It's easy to feel lost in information today, but “big data” can also help us understand the formulations we use in interpreting information, including politics. Google has scanned millions of books published over centuries. Can billions upon billions of words in digital form help us understand our history and character?
Thanks to digitization, we can now establish when the word “liberal” first took on a political meaning. For centuries it had had what scholars have called pre-political meanings, such as generous, tolerant, or suitable to one of noble or superior status—as in “liberal arts” and “liberal education.” But now using Google’s Ngram Viewer we can see what the word “liberal”—as an adjective—was used to modify. Up to 1769 the word was used only in pre-political ways, but in and around 1769 such terms as “liberal policy,” “liberal plan,” “liberal system,” “liberal views,” “liberal ideas,” and “liberal principles” begin sprouting like flowers.
My research with Will Fleming finds that the Scottish historian William Robertson appears to be the most significant innovator, repeatedly using “liberal” in a political way, notably in a book published in 1769. (I presented more details in a lecture at the Ratio Institute, viewable here.) Of the Hanseatic League, for example, Robertson spoke of “the spirit and zeal with which they contended for those liberties and rights,” and how a society of merchants, “attentive only to commercial objects, could not fail of diffusing over Europe new and more liberal ideas concerning justice and order.”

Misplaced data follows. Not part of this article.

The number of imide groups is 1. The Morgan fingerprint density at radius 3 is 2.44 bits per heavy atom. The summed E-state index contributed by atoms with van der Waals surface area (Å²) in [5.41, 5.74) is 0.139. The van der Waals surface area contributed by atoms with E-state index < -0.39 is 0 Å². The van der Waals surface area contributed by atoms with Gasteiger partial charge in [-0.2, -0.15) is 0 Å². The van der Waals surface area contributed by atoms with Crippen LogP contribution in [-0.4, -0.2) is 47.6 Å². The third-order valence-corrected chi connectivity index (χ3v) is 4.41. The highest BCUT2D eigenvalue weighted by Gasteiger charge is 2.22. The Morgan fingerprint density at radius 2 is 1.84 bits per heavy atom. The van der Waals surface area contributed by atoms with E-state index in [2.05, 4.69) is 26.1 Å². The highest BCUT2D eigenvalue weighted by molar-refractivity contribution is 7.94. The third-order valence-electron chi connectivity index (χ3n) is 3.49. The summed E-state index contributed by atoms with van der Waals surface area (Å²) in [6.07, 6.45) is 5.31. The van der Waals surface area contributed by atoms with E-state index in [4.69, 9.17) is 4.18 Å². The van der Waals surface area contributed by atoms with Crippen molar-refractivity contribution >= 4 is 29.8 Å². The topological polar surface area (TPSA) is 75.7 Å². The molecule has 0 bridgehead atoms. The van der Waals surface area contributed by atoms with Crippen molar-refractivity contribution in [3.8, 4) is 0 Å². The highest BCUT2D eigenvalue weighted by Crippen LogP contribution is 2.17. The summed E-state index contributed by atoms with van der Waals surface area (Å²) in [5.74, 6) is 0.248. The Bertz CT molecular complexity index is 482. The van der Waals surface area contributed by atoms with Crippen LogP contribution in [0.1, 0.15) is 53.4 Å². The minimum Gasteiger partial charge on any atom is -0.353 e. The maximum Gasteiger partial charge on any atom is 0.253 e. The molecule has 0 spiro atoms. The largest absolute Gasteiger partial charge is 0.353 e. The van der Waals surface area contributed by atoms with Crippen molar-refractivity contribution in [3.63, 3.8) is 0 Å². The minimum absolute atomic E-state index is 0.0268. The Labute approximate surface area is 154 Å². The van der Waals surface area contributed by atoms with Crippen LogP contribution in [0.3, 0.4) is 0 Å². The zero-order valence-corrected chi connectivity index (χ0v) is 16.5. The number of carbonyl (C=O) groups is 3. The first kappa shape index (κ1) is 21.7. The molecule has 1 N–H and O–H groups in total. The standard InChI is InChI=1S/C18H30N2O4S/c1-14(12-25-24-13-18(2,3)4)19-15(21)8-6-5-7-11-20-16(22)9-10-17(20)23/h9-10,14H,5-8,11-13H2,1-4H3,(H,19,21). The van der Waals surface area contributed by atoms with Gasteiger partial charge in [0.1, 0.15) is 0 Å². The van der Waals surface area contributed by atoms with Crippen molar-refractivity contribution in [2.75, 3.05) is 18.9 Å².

Robertson’s friend and fellow Scot Adam Smith used “liberal” in a similar sense in The Wealth of Nations, published in 1776. If all nations, Smith says, were to follow “the liberal system of free exportation and free importation,” then they would be like one great cosmopolitan empire, and famines would be prevented. Then he repeats the phrase: “But very few countries have entirely adopted this liberal system.”